The bill tabled in the Chamber of Deputies for a three-month paid paternity leave (instead of the current 10 days) has refocused the spotlight on an issue that often remains in the background of public debate: parenthood is also a men’s issue and, if shared, benefits both fathers and mothers.
The last two years have made it even more clear that the right to equal parenting cannot be put off any longer This is demonstrated by the analysis conducted by the Lifeed Work-Life Observatory, according to which working fathers no longer see their professional role as pre-eminent in their lives: indeed, they see themselves as fathers first of all (71%) and only then professionals (42%).
How is all this reflected in the workplace? How can companies harness the life experiences and skills of their workers who are fathers? This was discussed during the Caring Company Digital Talk Fathers’ skills transferred to the workplace promoted by Lifeed and moderated by Chiara Sivieri, Lifeed Customer Executive, through the testimonies of managers from leading companies.
First of all, the question is whether fatherhood is visible in companies today. From an analysis of the reflections of working fathers participating in Lifeed courses, the percentage of fathers who do not consider themselves “visible” in the workplace is still high (57%). This is due to obstacles that, according to the fathers themselves, range from the corporate culture that tends to keep private and work life separate, to the lack of attention to work-life balance by the company, to personal stereotypes.
But there are also enablers that, according to the participants, can ‘ignite’ the potential of fatherhood in the workplace: a ‘caring’ corporate culture that shows attention to work-life balance and people’s roles outside work; a climate of sharing, mutual support, openness to dialogue between colleagues, managers and co-workers on the issue of fatherhood; ad hoc initiatives dedicated to parents; and the self-determination and will of individuals.
The type of company and organisational values are fundamental, together with individual drive, in influencing the visibility of fatherhood in the company. Stefano Angilella, HR Director of Avanade ICEG, is convinced of this. According to him, the company context is the most important element in ensuring that the parenting experience is an asset in terms of skills for the company itself.
Among the many initiatives to support parenthood, Avanade has produced a manifesto mandating compulsory paternity leave: a measure that goes in the direction of fostering gender equality and makes this opportunity structural, to allow the parental experience to be lived in full, side by side with the professional growth path.
The path to visibility for fathers is part of a corporate cultural change that, especially in Italy, requires time and the overcoming of stereotypes regarding private and work roles. For Ivan Basilico, Human Resources and Welfare Development of Ferrovie Nord Milano, all those involved (from the State to individuals) must work collectively to overcome the obstacles.
To this end, company measures can be useful, such as those implemented by FNM, which shift the focus from quantity to quality of work, emphasise listening and freedom to talk about care and parenting as something that makes it possible to acquire transverse skills between life and work, flexible working hours, smart working and specific initiatives in favour of parents.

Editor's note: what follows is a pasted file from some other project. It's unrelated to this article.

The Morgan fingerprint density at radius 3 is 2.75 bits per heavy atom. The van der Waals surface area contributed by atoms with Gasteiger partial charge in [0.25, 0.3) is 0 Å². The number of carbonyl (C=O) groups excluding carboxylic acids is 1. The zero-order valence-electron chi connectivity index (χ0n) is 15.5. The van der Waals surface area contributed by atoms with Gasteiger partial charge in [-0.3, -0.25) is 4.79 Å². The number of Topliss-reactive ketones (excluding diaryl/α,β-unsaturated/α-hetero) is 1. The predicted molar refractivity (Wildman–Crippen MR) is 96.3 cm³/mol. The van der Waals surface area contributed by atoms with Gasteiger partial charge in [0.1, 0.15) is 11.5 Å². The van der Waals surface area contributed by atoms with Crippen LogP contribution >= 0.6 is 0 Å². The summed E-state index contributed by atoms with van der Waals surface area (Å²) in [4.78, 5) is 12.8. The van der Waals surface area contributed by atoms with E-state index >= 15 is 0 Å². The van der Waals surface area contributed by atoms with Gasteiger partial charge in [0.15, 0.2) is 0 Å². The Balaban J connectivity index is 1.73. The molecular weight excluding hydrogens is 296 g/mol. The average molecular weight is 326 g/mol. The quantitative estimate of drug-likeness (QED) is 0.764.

Ruggero Dadamo, Chief People Officer at Sisal, also maintains that it the regulatory aspect is crucial. In the absence of greater support from the state, companies can listen to their employees and make them feel comfortable recounting their own parenting experiences, which can break down cultural stereotypes, creating ‘dad-ambassadors’ in the company.
To accompany employees who are fathers through this cultural change, Sisal has also put in place measures in favour of employees’ children to guide them towards STEM disciplines and to increase their digital skills, as well as specific initiatives to support employees who are parents during the pandemic.
Matteo Gori, Global Marketing Director at Barilla, explains that today we are on an ‘evolutionary path’ along which individuals are encouraged to take the initiative and companies can set a virtuous circle in motion. The individual can therefore play a very important role in enabling change and, in this sense, self-determination is crucial.
However, what are the advantages of this outlook in private life and at work? “Parental leave,” says Gori, citing his own personal experience, “helps to balance care burdens, while parenthood makes for better managers who are more curious, with a broad vision, aware that they can experience a healthier separation between private life and work, and realising that they have different priorities.
To make fatherhood a distinctive and positive factor, one must first work on the cultural values of the company. According to Alessandro Mancini, Head of Trade Union Relations and Welfare at Trenord, the HR function has a pivotal role in achieving this and training courses are very important to involve fathers in the implementation of change.
Mancini points out that the phenomenon of low birth rate in Italy is worrying and therefore we need to work on the issue of people’s fear of not being up to the task of parenthood or of losing something else important in their lives by becoming parents. Lasting organisational well-being initiatives can be useful in valuing the uniqueness of each person and ensuring a better balance of care burdens.